Tips For Preparing Your Poster
* The easels are 4 ft. by 4 ft. (these are provided).
* You should have a caption for your poster that includes the title and your name. Also indicate the name of your faculty sponsor. All printing should be legible from 3 ft. away. Usually titles are in a larger font than the rest of the text.
* Arrange the information so that it is presented in a manner that is clear and practical. Frequently the sections included are:
o Abstract — You can use the same abstract that is included in the pamphlet. The abstract should give a 1–2 sentence rational of the study, 1–2 sentence of what the methodology was, 1–2 sentence of results, and the implications.
o Introduction or Background – This section should provide the rationale for your study. Give people reading your poster an idea of the important research in the area, and the theory and empirical work that lead to your hypotheses. It is helpful if you include your research questions or hypotheses at the end of this section.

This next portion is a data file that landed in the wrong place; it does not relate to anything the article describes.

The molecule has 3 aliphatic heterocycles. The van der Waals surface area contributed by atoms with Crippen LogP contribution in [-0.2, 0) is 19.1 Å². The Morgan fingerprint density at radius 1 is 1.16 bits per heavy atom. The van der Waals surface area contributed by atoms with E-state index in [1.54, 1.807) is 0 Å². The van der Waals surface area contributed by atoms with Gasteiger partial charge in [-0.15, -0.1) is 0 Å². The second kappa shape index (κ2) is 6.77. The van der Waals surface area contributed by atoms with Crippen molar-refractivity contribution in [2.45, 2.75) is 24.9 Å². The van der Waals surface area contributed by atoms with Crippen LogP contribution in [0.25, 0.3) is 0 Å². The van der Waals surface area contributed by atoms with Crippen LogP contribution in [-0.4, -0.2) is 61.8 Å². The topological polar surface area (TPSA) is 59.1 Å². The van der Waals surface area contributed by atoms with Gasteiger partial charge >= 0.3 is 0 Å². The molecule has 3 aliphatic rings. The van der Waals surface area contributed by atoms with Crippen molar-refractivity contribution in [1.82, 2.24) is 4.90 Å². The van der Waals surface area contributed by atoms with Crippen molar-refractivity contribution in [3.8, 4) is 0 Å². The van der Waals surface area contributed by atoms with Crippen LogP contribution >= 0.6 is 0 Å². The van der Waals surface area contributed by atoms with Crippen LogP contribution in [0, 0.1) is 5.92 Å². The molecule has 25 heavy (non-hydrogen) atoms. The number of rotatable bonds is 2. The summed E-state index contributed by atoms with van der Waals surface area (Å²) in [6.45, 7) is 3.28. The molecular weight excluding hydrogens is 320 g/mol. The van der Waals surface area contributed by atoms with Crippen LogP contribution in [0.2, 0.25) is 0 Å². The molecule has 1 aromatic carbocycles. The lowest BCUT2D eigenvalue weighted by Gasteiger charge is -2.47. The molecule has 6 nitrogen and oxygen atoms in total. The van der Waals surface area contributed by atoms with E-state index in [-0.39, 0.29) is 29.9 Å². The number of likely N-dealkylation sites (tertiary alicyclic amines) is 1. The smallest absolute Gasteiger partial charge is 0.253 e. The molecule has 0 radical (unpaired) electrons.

o Methods — Describe the subjects, procedure, design, and measures of your study. If relevant you can also provide a table describing the participants or greater detail about a measure you used, if applicable.
o Results — It is helpful to organize this section around the specific research question or hypotheses you presented earlier. Many times people describe their analyses, and summarize briefly, but most information is presented in a table(s) or figure(s).
o Conclusions — What important points should we take away from your study? What are the implications for future research?
* Try not to present too much material such that your poster appears cluttered. It may be helpful to show your poster to graduate students and the faculty you have worked with to get feedback before it is printed.
* We will have push pins there the day of the event for you to use in attaching your poster to the easel.
* If you would like to prepare a longer one–page summary to distribute during the session you may prepare this as well.